How often have you heard (or cited) the 70-20-10 framework for how people learn?

It’s based on a CCL study and reflects the relative impact of 3 types of experiences on executive development.

The “70%” reflects the primary way development happens: through on-the-job experiences and challenges. But most organizations aren’t maximizing on-the-job opportunities that prepare leaders, develop employees, and advance business goals.

Many HR and business leaders think they could do more but lack a cohesive plan.

CCL’s Joan Gurvis, Cindy McCauley, and Milynn Swofford combined their talent management work with experience-driven development research to map out recommendations for HR leaders looking to be more strategic about the 70%.

Take a Closer Look at Experience-Driven Development

Millennials, in particular, desire the opportunity to learn from on-the-job experiences.

Challenging assignments—also called stretch assignments—are at the heart of experience-driven development, and help to attract and retain talent. Such assignments put individuals in new or uncertain situations where they have to take action, see direct outcomes, and refine their approach to be more successful.

Over time, these cycles of action and adjustment build new skill sets and deeper expertise.

Challenging assignments typically have one or more of these elements: facing unfamiliar or broader responsibilities, creating change, influencing across organizational boundaries, and working with diverse sets of people.

Embed Experience-Driven Development in Your Talent Management Efforts

Learning and development is often walled off from—or only loosely tied to—the larger talent management system.

Instead, experience should be at the center of it all. Experience-driven talent management involves three components.

1. A talent strategy articulates decisions guiding how the organization will attract, develop, and retain the talent needed to achieve its business strategy.

The talent strategy begins with a clear understanding of the business strategy and provides guidance for the critical investments an organization will or will not make in people.

At a high level, it identifies the critical positions or key players that are essential for the business strategy to be successful and important capabilities to be developed.

A talent strategy may set the direction for a high-priority need alone, or it may include the direction for the development of employees overall.

For example, a professional services firm with an ambitious growth plan may have a talent strategy based on recruiting seasoned experts: “Seek out the most knowledgeable individuals in our field with a strong track record of success in our industry or a related one, and provide them with the opportunity to innovate, learn, and grow.”

2. Talent processes are the formal programs and structures organizations use to be intentional and systematic about attracting, developing, and retaining talent.

They’re the essential activities talent management carries out in service of the larger talent strategy: setting success profiles; recruiting, hiring, and onboarding; learning and development; performance management; rewards and recognition; staffing and succession management; employee engagement, and so on.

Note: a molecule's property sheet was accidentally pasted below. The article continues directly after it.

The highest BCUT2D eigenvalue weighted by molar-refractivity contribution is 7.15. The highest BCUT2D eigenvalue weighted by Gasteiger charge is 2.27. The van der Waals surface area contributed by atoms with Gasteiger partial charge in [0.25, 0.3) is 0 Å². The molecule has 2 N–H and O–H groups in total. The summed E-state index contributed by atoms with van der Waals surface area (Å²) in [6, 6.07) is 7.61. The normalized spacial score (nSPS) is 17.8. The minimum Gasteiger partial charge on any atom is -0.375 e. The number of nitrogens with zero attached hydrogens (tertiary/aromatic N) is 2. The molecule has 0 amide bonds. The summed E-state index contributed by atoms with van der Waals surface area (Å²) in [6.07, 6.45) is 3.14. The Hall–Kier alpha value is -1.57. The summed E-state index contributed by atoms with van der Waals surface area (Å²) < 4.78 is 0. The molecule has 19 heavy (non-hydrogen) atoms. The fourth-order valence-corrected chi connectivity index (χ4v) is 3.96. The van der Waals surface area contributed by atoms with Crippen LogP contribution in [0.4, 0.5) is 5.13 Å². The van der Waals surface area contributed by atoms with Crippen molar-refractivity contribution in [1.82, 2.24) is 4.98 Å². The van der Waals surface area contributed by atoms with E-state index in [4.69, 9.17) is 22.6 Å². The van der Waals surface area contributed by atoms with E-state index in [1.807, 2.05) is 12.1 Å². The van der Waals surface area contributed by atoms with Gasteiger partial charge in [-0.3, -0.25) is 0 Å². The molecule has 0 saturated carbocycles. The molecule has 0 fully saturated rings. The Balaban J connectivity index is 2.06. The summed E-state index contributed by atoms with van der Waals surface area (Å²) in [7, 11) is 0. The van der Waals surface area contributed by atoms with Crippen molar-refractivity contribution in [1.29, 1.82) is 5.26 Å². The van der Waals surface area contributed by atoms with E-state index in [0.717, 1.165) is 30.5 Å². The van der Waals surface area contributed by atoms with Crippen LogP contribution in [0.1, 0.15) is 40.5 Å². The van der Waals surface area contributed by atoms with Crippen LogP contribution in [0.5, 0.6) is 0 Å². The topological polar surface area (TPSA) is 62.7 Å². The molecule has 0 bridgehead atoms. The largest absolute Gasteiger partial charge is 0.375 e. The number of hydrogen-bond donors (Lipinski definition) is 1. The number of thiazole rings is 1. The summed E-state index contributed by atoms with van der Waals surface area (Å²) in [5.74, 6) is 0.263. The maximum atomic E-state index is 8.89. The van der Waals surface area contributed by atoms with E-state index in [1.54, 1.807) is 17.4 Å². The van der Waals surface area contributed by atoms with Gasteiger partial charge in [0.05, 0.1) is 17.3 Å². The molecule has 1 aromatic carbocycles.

These are things you’re probably already doing in some fashion, but they look different through an experience-driven development lens.

For example, you may add learning agility as a core competency when selecting and evaluating employees. In hiring, you may put more weight on certain experiences (global travel or start-up, for instance), especially those that are needed but not strongly reflected in the current talent pool.

3. Talent roles address the people throughout the organization who impact talent attraction, development, and retention in very different ways.

While this has historically been an HR role, talent management is quickly becoming a priority among senior leaders and managers who know they need the right pool of people involved—in the present and the future.

Everyone has a part to play in leveraging on-the-job learning, including the board of directors and individual employees. But human resources, training & development, and organizational development leaders are the catalysts.

You design and facilitate experience-driven talent management processes that support business strategy and engage employees. You educate others about their role in talent management and help them take on these roles. You monitor the effectiveness of the talent management system overall.

Evolve the Mindset

Putting experience-driven learning at the center of talent management takes a shift in mindset and culture, along with changes in strategy, process, and roles.

If all elements of the talent system are going to enable and support learning from experience, people need to see learning everywhere.

When learning from experience is embedded in the culture, the gap between doing the work and developing the people shrinks. Learning isn’t added on. Coaching and mentoring and aligning talent aren’t initiatives—they’re the way people work. Learning agility is a valued competency, and it’s a normal part of the conversation.

The work of talent management, then, is to help individuals notice what should and could be learned from experience and to find ways to help the organization capitalize on that learning potential.

Dig deeper by reading our full white paper, Putting Experience at the Center of Talent Management.

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